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Qld infrastructure deficit costing $4b a year, soon to be $6b

The federal Infrastructure Minister will tell a business gathering in Brisbane today the shocking annual cost of the state’s substandard infrastructure — and how rapidly it’s growing. Dan Knowles, Future SEQ editor,  Commutes to worsen if transport projects continue to lag Australia is being urged to spend $600 billion on infrastructure over the next 15 years to keep pace with the booming population.

Choked roads and rail lines are costing Brisbane $4 billion a year, the people tasked with unlocking Queensland’s potential will be told today, with the price of congestion to soar to $6 billion a year by 2030 if nothing is done. “Over the past decade, our freeways have slowed, trains have become fuller, and many people in our community are concerned that it will only get worse,” federal Infrastructure Minister Alan Tudge will tell a business gathering in Brisbane today.

“Brisbane’s share of this avoidable cost of congestion is currently $4 billion per year. This cost is projected to increase to more than $6 billion per year by 2030. “Congestion, of course, is largely a function of a simple equation: rapid population growth and infrastructure not keeping pace.” The Pacific Motorway section of Queensland’s M1 is one of the infrastructure priorities earmarked. With 90 per cent of Queensland’s population growth last year hemmed into the southeast, Mr Tudge will tell the Infrastructure Association of Queensland’s “Productivity, Population and Potential” lunch the region desperately needs a City Deal.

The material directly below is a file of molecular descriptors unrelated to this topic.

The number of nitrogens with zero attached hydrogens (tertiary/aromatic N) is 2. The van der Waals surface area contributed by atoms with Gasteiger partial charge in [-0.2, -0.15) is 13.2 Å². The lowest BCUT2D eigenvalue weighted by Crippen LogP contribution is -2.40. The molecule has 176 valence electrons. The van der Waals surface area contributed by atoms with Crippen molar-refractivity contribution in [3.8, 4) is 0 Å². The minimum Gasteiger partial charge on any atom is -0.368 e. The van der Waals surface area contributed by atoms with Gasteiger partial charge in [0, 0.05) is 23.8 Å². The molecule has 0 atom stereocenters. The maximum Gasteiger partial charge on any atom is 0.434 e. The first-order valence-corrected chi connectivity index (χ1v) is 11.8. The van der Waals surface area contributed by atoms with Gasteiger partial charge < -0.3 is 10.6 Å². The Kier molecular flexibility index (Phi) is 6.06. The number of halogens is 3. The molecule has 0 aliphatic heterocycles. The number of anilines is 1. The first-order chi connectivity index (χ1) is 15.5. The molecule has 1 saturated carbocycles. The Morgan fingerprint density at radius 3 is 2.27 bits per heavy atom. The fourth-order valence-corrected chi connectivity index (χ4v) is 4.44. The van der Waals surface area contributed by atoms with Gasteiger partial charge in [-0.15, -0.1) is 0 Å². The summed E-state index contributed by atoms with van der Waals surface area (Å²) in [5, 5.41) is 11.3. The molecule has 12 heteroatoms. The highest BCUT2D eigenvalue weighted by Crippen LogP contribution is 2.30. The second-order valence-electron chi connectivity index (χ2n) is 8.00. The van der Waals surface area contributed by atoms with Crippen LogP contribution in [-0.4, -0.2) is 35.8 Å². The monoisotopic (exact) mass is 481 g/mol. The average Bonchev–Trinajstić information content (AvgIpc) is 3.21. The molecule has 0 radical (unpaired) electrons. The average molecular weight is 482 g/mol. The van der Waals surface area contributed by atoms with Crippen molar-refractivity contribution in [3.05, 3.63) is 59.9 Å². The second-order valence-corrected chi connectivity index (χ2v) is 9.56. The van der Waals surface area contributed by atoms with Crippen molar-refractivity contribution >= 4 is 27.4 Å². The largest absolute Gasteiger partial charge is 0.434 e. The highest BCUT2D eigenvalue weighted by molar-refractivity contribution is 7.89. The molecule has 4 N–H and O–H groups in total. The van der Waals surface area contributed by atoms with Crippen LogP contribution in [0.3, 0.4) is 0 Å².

The need for a City Deal – which sets infrastructure, economic development and liveability priorities and funding models – was the No.1 point in an action plan developed from The Courier-Mail’s Future SEQ campaign. Already in the plan’s statement of intent are Cross River Rail, which is fully funded by the State Government, Brisbane City Council’s Brisbane Metro and the Commonwealth’s $9.3 billion investment in the Melbourne to Brisbane Inland Rail, but more is needed. “On the population side of the equation, we are putting in place policies to ease the population pressures on our big capitals of Melbourne, Sydney and Brisbane,” Mr Tudge is expected to say.

“These cities have been growing very fast by historic and international standards and account for 75 per cent of Australia’s population growth in recent years. “Our population plan consists of reducing the migration rate (which constitutes 60 per cent of Australia’s population growth) and encouraging more new arrivals to our smaller cities and regions, which are crying out for more people.” “Congestion affects us all in one way or another.

For those who face traffic every day, it takes valuable time away that could be spent with family and friends, or at work. “To businesses reliant on getting across cities rapidly, it is an added cost.”


  • Melbourne to Brisbane inland rail by 2025 – $9.3 billion
  • $25 billion committed to Queensland infrastructure since 2013
  • $1.8 billion for M1 Pacific Motorway
  • $10 billion for Bruce Highway improvements
  • $888 million towards upgrades of the Warrego Highway Corridor between Ipswich and Roma
  • $593 million committed across 30 Urban Congestion Fund projects including tackling pinchpoints like Gympie Arterial Road and funding commuter car parks at Beenleigh, Ferny Grove and Mango Hill Stations
  • $112 million towards Gold Coast Light Rail Stage 3A, involving the extension from Broadbeach South to Burleigh Heads
  • $390 million to deliver the Beerburrum to Nambour Rail Upgrade. Others: State Government’s Cross River Rail Brisbane City Council’s Metro

Dan Knowles, Future SEQ editor, Courier Mail